In its second season, the little-noticed but excellent satire makes the leap from Comedy Central to HBO Max and is even better there.
By Valerie Ettenhofer Published on August 22, 2021
Welcome to Previously On, a column that gives you an overview of the latest in TV. This week Valerie Ettenhofer reviews the second season of the show-biz-skewing-comedy The Other Two.
In a modern television landscape overwhelmed by choices, the term “hidden gem” has almost lost its meaning. But the criminally underrated comedy series The other two is exactly the treasure worth digging for. The celebrity satire follows the coat-tailed siblings of a Justin Bieber type. The first season of the show aired on Comedy Central in 2019 and should have been a monster hit. Instead, it fell into the limbo of the streaming service.
Happily, The other two is making the switch to HBO Max for Season 2 and deserves all eyes.
This cynical and hilarious saga about the fickleness of fame is brought to life by the overnight sensation ChaseDreams (Fall runner), a teenager with a Golden Retriever-like personality. He happily lets himself be part of every PR stunt and fundraising that his crazy manager Streeter is supposed to take part in (a fantastic one Ken Marino) and a record manager named Shuli (Wanda Sykes).
As season 2 of The other two begins chase’s winning mother Pat (Molly Shannon), has also just been catapulted to fame. She now hosts a daytime talk show with lengthy call-and-response pieces and a number of random guests she met while running errands and mistook them for celebrities.
While Chase and Pat are wildly successful despite their aww-shucks attitude, the other two are titles – Chase’s sibling Cary (Drew Tarver) and Brooke (Helene Yorke) – need to grab the spotlight. This season, Cary is making money from his accidentally cultured “gay brother” personality by hosting humiliating appearances for segments like “The Gay Minute for HuffPo, Sponsored By Advil” and the aptly titled micro-interview show “Age Net Worth Feet ”takes over. ”
Meanwhile, Brooke tries to start her own business as a music manager. Sitting in cafes, she scrolls through TikTok and sends the same hastily typed message to every teen singer she finds. The other two Season 2 is as cutting and ridiculous as Season 1, but if it surpasses its predecessor in one way, it’s Yorke’s performance.
This season, Brooke is desperate and power hungry. And ready to rob yourself of the last of your dignity when it comes to coming to a cool party. And Yorke plays it with hilarious intensity, grimacing through difficult situations while taking a power pose.
She calls her clothes a “manager costume” and tells everyone she meets that thanks to her radical side part and single angular earring, they should know that it is important. Brooke is a kid in disguise, but ever since The other two the showbiz imagines itself as a place full of exaggerated swindlers, their charade often works.
When Season 1 of The other two is a targeted parody of child stars, Season 2 puts the entire entertainment industry in the crosshairs. The series had one 30 rocks Taste from the start, and some of its best parts continue to reveal the dreary, soulless, trend-chasing underbelly of the entertainment industry.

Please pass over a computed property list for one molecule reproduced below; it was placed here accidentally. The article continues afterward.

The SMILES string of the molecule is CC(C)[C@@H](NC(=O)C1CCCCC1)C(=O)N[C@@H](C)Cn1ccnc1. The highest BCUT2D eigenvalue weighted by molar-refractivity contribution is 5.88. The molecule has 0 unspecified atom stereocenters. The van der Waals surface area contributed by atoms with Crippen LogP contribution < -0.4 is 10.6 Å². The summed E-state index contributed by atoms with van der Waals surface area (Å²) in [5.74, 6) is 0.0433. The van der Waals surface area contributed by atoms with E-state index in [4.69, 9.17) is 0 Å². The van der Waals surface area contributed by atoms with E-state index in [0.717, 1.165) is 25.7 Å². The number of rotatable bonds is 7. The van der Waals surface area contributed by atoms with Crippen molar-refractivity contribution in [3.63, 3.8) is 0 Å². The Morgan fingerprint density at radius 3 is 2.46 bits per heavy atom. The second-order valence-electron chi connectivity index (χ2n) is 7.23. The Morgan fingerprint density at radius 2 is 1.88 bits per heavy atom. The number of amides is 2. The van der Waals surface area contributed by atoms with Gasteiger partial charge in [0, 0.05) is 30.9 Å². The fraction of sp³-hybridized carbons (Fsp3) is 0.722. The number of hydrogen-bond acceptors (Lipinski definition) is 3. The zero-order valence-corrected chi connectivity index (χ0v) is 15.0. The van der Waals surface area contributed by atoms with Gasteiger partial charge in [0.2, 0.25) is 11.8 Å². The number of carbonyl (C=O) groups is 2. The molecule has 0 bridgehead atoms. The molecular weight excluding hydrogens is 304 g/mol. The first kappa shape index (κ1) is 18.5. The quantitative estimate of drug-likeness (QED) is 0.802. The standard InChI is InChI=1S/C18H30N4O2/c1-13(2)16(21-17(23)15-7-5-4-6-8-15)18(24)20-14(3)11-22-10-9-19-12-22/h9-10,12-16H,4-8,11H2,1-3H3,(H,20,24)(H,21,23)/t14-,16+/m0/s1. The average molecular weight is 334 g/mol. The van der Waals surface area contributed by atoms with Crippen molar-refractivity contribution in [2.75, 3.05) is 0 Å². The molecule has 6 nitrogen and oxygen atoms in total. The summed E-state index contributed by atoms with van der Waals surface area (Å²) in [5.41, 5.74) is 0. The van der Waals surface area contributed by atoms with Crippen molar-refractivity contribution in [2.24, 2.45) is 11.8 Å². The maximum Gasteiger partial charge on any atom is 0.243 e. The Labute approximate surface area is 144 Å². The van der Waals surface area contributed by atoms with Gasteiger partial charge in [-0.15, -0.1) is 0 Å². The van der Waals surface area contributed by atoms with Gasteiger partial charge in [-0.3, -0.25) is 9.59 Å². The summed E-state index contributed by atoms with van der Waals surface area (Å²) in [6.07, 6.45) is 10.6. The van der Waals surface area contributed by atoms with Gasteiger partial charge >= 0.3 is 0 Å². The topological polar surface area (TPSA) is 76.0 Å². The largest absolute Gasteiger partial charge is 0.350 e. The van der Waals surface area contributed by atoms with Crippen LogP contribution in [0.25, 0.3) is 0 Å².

In one of the most inspired parts of season two, an exclusive party revolves around the unveiling of the latest Hadid. Standing on a pedestal under a white sheet, the model is treated as a sculpture despite its obvious human discomfort. Guests are not allowed to bring their cell phones, because this “first-look-party for face and body” is only a small foretaste of an unfinished product.
Unlike most shows that use false names to cover up the goals of their satire, The other two aims directly at real people and brands. Nobody escapes the show unscathed. A partial list of name drops in Season 2 includes Kieran Culkin, Blake Lively, Shutterfly, The bachelor, Anna Wintour, Noah Centineo and Chex Mix.
In a moment of unprecedented comedic accuracy, a writer for a Riverdale Spin-off accuses Cary in a scene in which Goldilocks kills his older teacher character. “Like the three bears?” Asks Cary. “Yes, they just let us do what we want,” replies the author, thus perfectly summarizing a current CW series off the rails.
Despite the swift and brutal destruction of the industry it plays in, Season 2 of. an undertone of melancholy The other two. Brooke is obviously lonely. She buys a huge apartment and then auditions so she has someone to share it with. Cary feels increasingly trapped in a relationship and longs to experience the gay rites of passage he missed out on in childhood.
Meanwhile, Chase just wants to get back to music, but his team is working on a series of absurd branding opportunities after a disastrous live performance reveals he’s a bad singer. And Pat, in the season’s most subtle sorrowful storyline, spends every spare minute with fans relating to her struggles as a widow and a single mother.
So much of the series works because its sideshow protagonists meet even the most edgy showbiz needs in exchange for a glimmer of fame. Season 2 of The other two gives us a glimpse into the inner selves of Cary and Brooke and adds an emotional foundation to the chaos that was missing from Season 1. With smart, ardent comedy and a cast ready to go broke, the show deserves more than fifteen minutes of fame.
The Other Two Season 1 is now streamed on HBO Max, while Season 2 will debut on August 26th.
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Valerie Ettenhofer is a California-based freelance writer, Scooby-Doo fan, and nap enthusiast. As a Senior Contributor at Film School Rejects, she reports on television through regular reviews and her recurring column, Episodes. She is also a voting member of the television and documentary departments of the Critics Choice Association. @aandeandval (You / you)